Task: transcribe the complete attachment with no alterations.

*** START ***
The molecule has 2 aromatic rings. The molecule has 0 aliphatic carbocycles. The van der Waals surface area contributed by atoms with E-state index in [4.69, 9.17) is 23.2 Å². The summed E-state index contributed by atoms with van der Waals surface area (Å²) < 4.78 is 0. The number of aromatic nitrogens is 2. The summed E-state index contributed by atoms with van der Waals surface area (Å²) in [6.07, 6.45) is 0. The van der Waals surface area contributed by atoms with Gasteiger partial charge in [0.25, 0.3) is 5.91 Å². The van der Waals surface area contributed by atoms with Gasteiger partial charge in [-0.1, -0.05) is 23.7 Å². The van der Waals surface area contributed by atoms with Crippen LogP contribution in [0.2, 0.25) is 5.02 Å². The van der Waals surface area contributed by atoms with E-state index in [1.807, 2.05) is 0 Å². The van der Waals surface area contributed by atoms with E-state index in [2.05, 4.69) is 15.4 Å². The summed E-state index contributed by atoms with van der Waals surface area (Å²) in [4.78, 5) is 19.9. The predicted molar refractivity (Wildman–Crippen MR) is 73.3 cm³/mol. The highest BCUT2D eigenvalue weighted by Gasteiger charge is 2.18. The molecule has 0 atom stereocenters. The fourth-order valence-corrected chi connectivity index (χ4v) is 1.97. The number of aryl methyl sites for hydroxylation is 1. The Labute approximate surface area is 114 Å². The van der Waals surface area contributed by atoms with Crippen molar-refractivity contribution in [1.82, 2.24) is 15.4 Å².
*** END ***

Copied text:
The molecule has 2 aromatic rings. The molecule has 0 aliphatic carbocycles. The van der Waals surface area contributed by atoms with E-state index in [4.69, 9.17) is 23.2 Å². The summed E-state index contributed by atoms with van der Waals surface area (Å²) < 4.78 is 0. The number of aromatic nitrogens is 2. The summed E-state index contributed by atoms with van der Waals surface area (Å²) in [6.07, 6.45) is 0. The van der Waals surface area contributed by atoms with Gasteiger partial charge in [0.25, 0.3) is 5.91 Å². The van der Waals surface area contributed by atoms with Gasteiger partial charge in [-0.1, -0.05) is 23.7 Å². The van der Waals surface area contributed by atoms with Crippen LogP contribution in [0.2, 0.25) is 5.02 Å². The van der Waals surface area contributed by atoms with E-state index in [1.807, 2.05) is 0 Å². The van der Waals surface area contributed by atoms with E-state index in [2.05, 4.69) is 15.4 Å². The summed E-state index contributed by atoms with van der Waals surface area (Å²) in [4.78, 5) is 19.9. The predicted molar refractivity (Wildman–Crippen MR) is 73.3 cm³/mol. The highest BCUT2D eigenvalue weighted by Gasteiger charge is 2.18. The molecule has 0 atom stereocenters. The fourth-order valence-corrected chi connectivity index (χ4v) is 1.97. The number of aryl methyl sites for hydroxylation is 1. The Labute approximate surface area is 114 Å². The van der Waals surface area contributed by atoms with Crippen molar-refractivity contribution in [1.82, 2.24) is 15.4 Å².